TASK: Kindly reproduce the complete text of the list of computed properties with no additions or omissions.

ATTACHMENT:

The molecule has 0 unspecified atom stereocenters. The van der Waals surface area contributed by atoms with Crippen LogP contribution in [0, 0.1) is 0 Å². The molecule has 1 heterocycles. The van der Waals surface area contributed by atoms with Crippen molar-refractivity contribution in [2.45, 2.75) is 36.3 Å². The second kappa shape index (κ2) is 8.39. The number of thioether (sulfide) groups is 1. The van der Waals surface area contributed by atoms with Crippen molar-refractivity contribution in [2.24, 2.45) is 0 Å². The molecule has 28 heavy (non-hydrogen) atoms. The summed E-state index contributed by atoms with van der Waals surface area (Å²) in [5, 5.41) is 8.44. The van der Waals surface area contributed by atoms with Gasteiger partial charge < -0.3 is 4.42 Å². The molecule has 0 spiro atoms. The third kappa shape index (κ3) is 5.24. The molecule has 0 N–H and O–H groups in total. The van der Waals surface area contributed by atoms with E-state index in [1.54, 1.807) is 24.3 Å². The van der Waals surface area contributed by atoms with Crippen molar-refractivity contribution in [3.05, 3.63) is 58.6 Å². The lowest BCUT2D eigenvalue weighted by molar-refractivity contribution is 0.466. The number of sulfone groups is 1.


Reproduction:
The molecule has 0 unspecified atom stereocenters. The van der Waals surface area contributed by atoms with Crippen LogP contribution in [0, 0.1) is 0 Å². The molecule has 1 heterocycles. The van der Waals surface area contributed by atoms with Crippen molar-refractivity contribution in [2.45, 2.75) is 36.3 Å². The second kappa shape index (κ2) is 8.39. The number of thioether (sulfide) groups is 1. The van der Waals surface area contributed by atoms with Crippen molar-refractivity contribution in [2.24, 2.45) is 0 Å². The molecule has 28 heavy (non-hydrogen) atoms. The summed E-state index contributed by atoms with van der Waals surface area (Å²) in [5, 5.41) is 8.44. The van der Waals surface area contributed by atoms with Gasteiger partial charge < -0.3 is 4.42 Å². The molecule has 0 spiro atoms. The third kappa shape index (κ3) is 5.24. The molecule has 0 N–H and O–H groups in total. The van der Waals surface area contributed by atoms with E-state index in [1.54, 1.807) is 24.3 Å². The van der Waals surface area contributed by atoms with Crippen molar-refractivity contribution in [3.05, 3.63) is 58.6 Å². The lowest BCUT2D eigenvalue weighted by molar-refractivity contribution is 0.466. The number of sulfone groups is 1.